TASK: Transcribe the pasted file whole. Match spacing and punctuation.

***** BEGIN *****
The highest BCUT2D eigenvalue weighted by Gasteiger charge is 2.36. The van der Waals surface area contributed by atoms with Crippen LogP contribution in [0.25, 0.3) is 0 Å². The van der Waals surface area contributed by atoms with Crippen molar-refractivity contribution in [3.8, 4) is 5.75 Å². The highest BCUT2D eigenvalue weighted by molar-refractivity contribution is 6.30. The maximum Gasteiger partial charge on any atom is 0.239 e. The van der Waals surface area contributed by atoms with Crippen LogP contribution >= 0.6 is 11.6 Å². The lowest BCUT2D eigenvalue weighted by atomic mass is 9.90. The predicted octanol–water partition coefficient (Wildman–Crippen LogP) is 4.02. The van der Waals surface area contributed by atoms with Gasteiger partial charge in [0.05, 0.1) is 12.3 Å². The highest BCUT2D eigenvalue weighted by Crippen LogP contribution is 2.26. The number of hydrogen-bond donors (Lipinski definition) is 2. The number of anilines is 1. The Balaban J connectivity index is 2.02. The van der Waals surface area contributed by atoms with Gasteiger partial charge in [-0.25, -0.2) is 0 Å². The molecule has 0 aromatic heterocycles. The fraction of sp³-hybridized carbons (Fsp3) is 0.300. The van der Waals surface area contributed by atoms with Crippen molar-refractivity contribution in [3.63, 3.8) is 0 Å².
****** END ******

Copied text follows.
The highest BCUT2D eigenvalue weighted by Gasteiger charge is 2.36. The van der Waals surface area contributed by atoms with Crippen LogP contribution in [0.25, 0.3) is 0 Å². The van der Waals surface area contributed by atoms with Crippen molar-refractivity contribution in [3.8, 4) is 5.75 Å². The highest BCUT2D eigenvalue weighted by molar-refractivity contribution is 6.30. The maximum Gasteiger partial charge on any atom is 0.239 e. The van der Waals surface area contributed by atoms with Crippen LogP contribution >= 0.6 is 11.6 Å². The lowest BCUT2D eigenvalue weighted by atomic mass is 9.90. The predicted octanol–water partition coefficient (Wildman–Crippen LogP) is 4.02. The van der Waals surface area contributed by atoms with Gasteiger partial charge in [0.05, 0.1) is 12.3 Å². The highest BCUT2D eigenvalue weighted by Crippen LogP contribution is 2.26. The number of hydrogen-bond donors (Lipinski definition) is 2. The number of anilines is 1. The Balaban J connectivity index is 2.02. The van der Waals surface area contributed by atoms with Gasteiger partial charge in [-0.25, -0.2) is 0 Å². The molecule has 0 aromatic heterocycles. The fraction of sp³-hybridized carbons (Fsp3) is 0.300. The van der Waals surface area contributed by atoms with Crippen molar-refractivity contribution in [3.63, 3.8) is 0 Å².